Very few online mobile sensor control techniques in the current state-of-the-art are capable of addressing the unique challenges associated with non-cooperative target surveillance in urban environments. This is primarily because the urban environment highly constrains sensor coverage and maneuverability based on terrain elevation and building geometries. The same shadowing issues that make target sensing difficult also introduce challenges in maintaining end-to-end network connectivity, thus rendering centralized fusion approaches impractical. Strong performance and safe operation of a mobile sensor network in this scenario requires an understanding of how the terrain impacts the relevant tracking and sensor control algorithms, all while maintaining decentralized operation.

The goal of this paper is to provide a brief summary of the current multi-target multi-sensor tracking approaches using a mobile sensor network. We use this summary to highlight the main limitations that prevent immediate application of these architectures to the urban environment. In the sections that follow, we briefly summarize the model generally assumed for the mobile sensor network control problem. Following this, we provide a brief literature review of the current-state-of-the art in decentralized tracking with mobile sensor networks in non-urban environments. We then conclude by discussing three open challenges related to urban surveillance with commercial-off-the-shelf (COTS) UAVs, or more specifically, quadcopters.

Ii Problem Overview

Ii-a Integrated Sensing and Control Architecture

Figure 1 shows a typical architecture used for decentralized target tracking and mobile sensor control for a single platform. A sensor interface provides derived target measurements, such as time of arrival, Doppler shift, TDOA/FDOA, RSSI, or AOA. The measurements are usually obtained under measurement origin uncertainty. That is, it is not known a priori which sensor measurements correspond to clutter and which to existing targets. In addition, measurements obtained from targets may be miss-detected at a given time step. The posterior distributions for each target from the previous time step are propagated forward in time under known target birth and survival dynamics. The mechanism for performing this forward prediction is usually a variant of the Chapman-Kolmogorov integral [34, 35]. A data association process uses these predicted posterior distributions to generate a mapping from the measurements to newborn and persisting targets. The association map, sensor measurements, and platform telemetry are then used to apply the Bayes update for each target’s predicted posterior distribution. If the tracker update step is decentralized, a consensus process is used to jointly process the sensor log likelihood messages over the network with one-hop neighbors. The updated posterior distribution per target is then used to perform state extraction, which generates state estimates and covariance ellipses. The sensor control policy then uses the updated posterior distribution to determine which platform control actions (e.g., heading, acceleration, target waypoint) to use for the next time step. A separate consensus procedure may also occur in order to synchronize agent control actions.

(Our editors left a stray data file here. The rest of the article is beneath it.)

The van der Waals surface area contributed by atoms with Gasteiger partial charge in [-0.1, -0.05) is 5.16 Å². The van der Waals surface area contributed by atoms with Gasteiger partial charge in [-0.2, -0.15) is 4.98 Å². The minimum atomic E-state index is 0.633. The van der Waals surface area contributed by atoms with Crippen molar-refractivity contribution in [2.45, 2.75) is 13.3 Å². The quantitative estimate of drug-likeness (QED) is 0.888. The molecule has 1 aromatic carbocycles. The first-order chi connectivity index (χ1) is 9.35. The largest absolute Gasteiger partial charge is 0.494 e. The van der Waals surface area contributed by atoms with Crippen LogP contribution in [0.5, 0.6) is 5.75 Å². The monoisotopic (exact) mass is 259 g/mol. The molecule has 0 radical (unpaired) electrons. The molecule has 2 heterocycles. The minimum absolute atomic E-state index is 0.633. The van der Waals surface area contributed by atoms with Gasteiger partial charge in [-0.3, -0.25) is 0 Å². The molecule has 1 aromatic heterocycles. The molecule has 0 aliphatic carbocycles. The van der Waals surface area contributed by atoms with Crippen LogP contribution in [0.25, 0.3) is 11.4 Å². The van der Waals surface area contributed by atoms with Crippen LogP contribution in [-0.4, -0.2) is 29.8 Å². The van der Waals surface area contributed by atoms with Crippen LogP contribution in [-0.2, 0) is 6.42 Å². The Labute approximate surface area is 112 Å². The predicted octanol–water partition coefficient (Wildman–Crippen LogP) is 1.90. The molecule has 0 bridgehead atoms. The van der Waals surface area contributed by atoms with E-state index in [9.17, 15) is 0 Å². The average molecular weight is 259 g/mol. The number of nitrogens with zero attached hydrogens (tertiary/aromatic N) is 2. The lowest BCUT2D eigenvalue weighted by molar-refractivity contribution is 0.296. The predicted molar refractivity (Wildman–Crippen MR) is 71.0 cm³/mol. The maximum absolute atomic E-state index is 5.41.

Fig. 1: Typical estimation and control architecture used for multi-target tracking. Network communication interfaces shown for decentralized operation. Interfaces shown as gray boxes. Algorithms shown as blue boxes.

Ii-B POMDP Formulation for Mobile Sensor Control

Control of mobile sensor networks for multi-target tracking typically follows a partially observable Markov decision process (POMDP) formulation [36, Chapter 5.6]. In a POMDP, the target states (i.e., position and velocities) evolve according to a Markov process and are observed indirectly through sensor measurements. Sensor states also evolve according to a Markov process based on the control action applied at the current time step. Depending on the inertial sensor and kinematic models, the corresponding relationship between platform state dynamics and control may be deterministic or stochastic with directly or partially observable states. The relationship between the sensor measurements and the target and platform states at the current time step is given by a set of likelihood functions. The reward function is designed to capture target tracking goals (e.g., minimized cumulative uncertainty in state estimates), obstacle and inter-agent collision avoidance requirements, and constraints on platform control actions. Given this reward function defined over target states, platform states, and platform actions, the goal is to construct a closed-loop control policy that maximizes the infinite horizon expected cost-to-go (i.e., discounted cumulative reward). The information available for a global control policy at the current time step is the measurement history of all target and platform states and the control inputs used at each platform. For simplicity, the following discussion will assume that the sensor platform states are completely observable.